Osso Bucco

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Osso Bucco

Postby Pepper Pig » December 15th, 2017, 5:54 pm

I’m planning on serving this for guests over the festive period. I’ve made various recipes over the years but would like to take a straw poll. With or without tomatoes?
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Re: Osso Bucco

Postby Catherine » December 15th, 2017, 6:32 pm

Without
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Re: Osso Bucco

Postby Ratatouille » December 15th, 2017, 7:43 pm

With :D
Je pense, donc je suis. - Decartes
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Re: Osso Bucco

Postby Pepper Pig » December 15th, 2017, 7:46 pm

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Re: Osso Bucco

Postby suffolk » December 15th, 2017, 7:48 pm

With :chops:
“One cannot think well, love well, sleep well, if one has not dined well.”
― Virginia Woolf
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Re: Osso Bucco

Postby earthmaiden » December 15th, 2017, 9:53 pm

"(She explains that "the flavour of a gremolata would be swamped by a tomato-based sauce … and [a] delicate saffron-based risotto could not survive alongside an osso buco with a strong tomato flavour.")"

My thoughts exactly - but I have never made it.
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Re: Osso Bucco

Postby Catherine » December 15th, 2017, 10:55 pm

My thinking is that without lets it stand out as a different dish. With makes it too similar to any other tomato/meat dish
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Re: Osso Bucco

Postby suffolk » December 16th, 2017, 9:14 am

I have Marcella Hazan's Classic Italian Cookbook and its companion The Second Classic Italian Cookbook from the 1970s and they're my 'bibles' for Italian food ....... in the first MH gives Ossobuco alla milanese which is cooked in a slow oven with tomatoes and other vegetables which she recommends serving with a simple saffron flavourred Risotto alla milanese (not as a separate course) although she does give other suggestions such as Gnocchi di patate al gorgonzola or Pisellini alla forentina and followed by a green salad.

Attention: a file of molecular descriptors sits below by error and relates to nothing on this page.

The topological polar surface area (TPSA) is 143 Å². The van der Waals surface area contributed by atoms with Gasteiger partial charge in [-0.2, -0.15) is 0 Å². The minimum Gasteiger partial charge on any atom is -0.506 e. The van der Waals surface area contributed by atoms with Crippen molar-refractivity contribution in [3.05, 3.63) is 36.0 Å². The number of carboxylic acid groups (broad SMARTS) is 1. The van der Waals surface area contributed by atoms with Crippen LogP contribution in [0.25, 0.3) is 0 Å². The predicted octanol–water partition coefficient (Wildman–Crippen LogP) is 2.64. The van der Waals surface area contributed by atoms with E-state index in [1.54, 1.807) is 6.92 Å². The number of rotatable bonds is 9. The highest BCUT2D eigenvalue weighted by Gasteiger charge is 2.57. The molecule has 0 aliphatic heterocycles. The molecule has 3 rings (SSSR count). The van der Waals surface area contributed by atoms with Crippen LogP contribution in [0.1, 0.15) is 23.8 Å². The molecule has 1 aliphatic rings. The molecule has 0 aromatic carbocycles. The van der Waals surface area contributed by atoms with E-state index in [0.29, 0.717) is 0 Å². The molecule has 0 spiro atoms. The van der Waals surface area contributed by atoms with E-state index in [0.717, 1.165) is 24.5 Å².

In the second book she gives the recipe for Ossobuchi in bianco which she describes as a very different dish from the above, with the slices of shin being cut more thinly and cooked entirely on the top of the stove with no vegetables, not even a shallot; just some chopped lemon peel and parsley added at the end and her menu suggestions are quite different to those for the Milanese dish.

I've cooked and enjoyed both, but I enjoyed the recipe with tomatoes the most :chops:
“One cannot think well, love well, sleep well, if one has not dined well.”
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Re: Osso Bucco

Postby StokeySue » December 16th, 2017, 3:50 pm

Last time I made it I more or less followed Felicity's recipe
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Re: Osso Bucco

Postby Pepper Pig » December 16th, 2017, 4:37 pm

Thanks all. Of course it will all depend on how easily I can get the veal. Supply is a bit erratic round here but I know Selfridges usually have it.
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Re: Osso Bucco

Postby suffolk » December 16th, 2017, 4:49 pm

Waitrose often have British rose veal and are happy to order it in ...... at least, our local one is :D :tu:
“One cannot think well, love well, sleep well, if one has not dined well.”
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Re: Osso Bucco

Postby Pepper Pig » December 16th, 2017, 6:15 pm

Our small one stocks it, the large posh one doesn’t. :rolleyes:
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Re: Osso Bucco

Postby Seatallan » December 17th, 2017, 12:35 pm

Late to the party but with, with, with.... ;)
Food, Felines and Fells (in no particular order)
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Re: Osso Bucco

Postby WWordsworth » September 8th, 2018, 9:14 am

I bought some veal shin at the farm shop this morning.
Never cooked it before but Felicity's osso bucco will be served tomorrow evening.
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Re: Osso Bucco

Postby Ratatouille » September 8th, 2018, 12:53 pm

Enjoy !

It is something we have fairly regularly as long as i can lay my hands on rose veal - so tasty especially the marrow in the middle!
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Re: Osso Bucco

Postby WWordsworth » September 9th, 2018, 7:11 pm

Gosh, that was delicious.
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Re: Osso Bucco

Postby suffolk » September 9th, 2018, 10:04 pm

Deeply envious. A favourite here :chops:
“One cannot think well, love well, sleep well, if one has not dined well.”
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Re: Osso Bucco

Postby Badger's mate » September 10th, 2018, 8:07 am

Same here. Always order it if it's on the menu or buy it if I see it for sale.
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Re: Osso Bucco

Postby karadekoolaid » September 10th, 2018, 10:12 pm

Pellegrino Artusi ( " L´Arte di Mangiar Bene" - 1890, or thereabouts) says:
" Add the osso buco to a mirepoix made with minced onion, celery and carrot, and add a knob of butter. Season with s & p. Let it cook a while and then add more butter and some flour, to brown the meat. Now cook with water and tomato passata. Add a little lemon zest and some minced parsley to serve"
Accompany, of course, with Risotto ala Milanesa.
" Bite off more than you can chew, then chew like Hell!"
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